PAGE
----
The logic here is rather straightforward. Nowadays, people go for what is cheap and wherever discounts are offered. This applies to digital products when the gaming industry is concerned and applies to Walmart when retail is concerned. RadioShack is in fact, dying for it has outrageous prices when compared to other stores for the same kind of stuff.
Radio Shack isn't dying--it is long dead. To stay profitable in a market where new technologies in the fields of music, movies, gaming, communication, and the like pop up literally overnight, a business has to be quick on its feet and ready to roll with the changes. Radio Shack invested to much of a foundation in certain kinds of technologies and technological needs, not preparing for a future of internet-savvy, smart-phone using, potential customers. It lost its place on the market years ago and it is far too late now for it to ever claw its way back.
In the age of digital shopping and endless price comparison, actual store-front retailers of all varieties are fighting an uphill battle. This is especially true for electronics, where the huge variety of devices on the market means that small stores such as RadioShack can't come close to competing. For this reason, I believe that RadioShack is dying.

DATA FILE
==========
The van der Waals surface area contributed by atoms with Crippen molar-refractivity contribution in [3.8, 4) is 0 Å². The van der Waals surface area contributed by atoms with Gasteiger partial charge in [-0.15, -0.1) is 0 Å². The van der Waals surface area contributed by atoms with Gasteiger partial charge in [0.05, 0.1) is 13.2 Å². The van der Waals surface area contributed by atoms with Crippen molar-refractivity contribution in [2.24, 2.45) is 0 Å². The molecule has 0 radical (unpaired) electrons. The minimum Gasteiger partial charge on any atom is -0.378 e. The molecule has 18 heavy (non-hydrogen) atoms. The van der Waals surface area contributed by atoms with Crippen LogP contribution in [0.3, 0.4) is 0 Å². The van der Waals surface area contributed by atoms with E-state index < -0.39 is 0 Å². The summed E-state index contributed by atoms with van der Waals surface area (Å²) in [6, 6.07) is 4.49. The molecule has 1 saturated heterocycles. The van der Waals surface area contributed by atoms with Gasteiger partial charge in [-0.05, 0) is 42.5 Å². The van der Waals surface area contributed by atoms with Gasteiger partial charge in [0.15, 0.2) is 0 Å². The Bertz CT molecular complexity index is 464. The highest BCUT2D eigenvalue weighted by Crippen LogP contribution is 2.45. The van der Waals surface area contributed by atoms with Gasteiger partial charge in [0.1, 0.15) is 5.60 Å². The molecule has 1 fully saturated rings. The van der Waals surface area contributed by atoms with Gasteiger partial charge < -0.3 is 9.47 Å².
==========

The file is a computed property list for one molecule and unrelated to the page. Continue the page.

RadioShack is dying. I cannot remember the last time I saw a RadioShack store open, and if it was open, there were not any people inside other than the workers. RadioShack did not provide current enough products at fair prices. Electronics are easily purchased either online or through big box stores in a way that they used to not be. Stores like Radioshack cannot compete with the accessbility and price of the electronics sold elsewhere.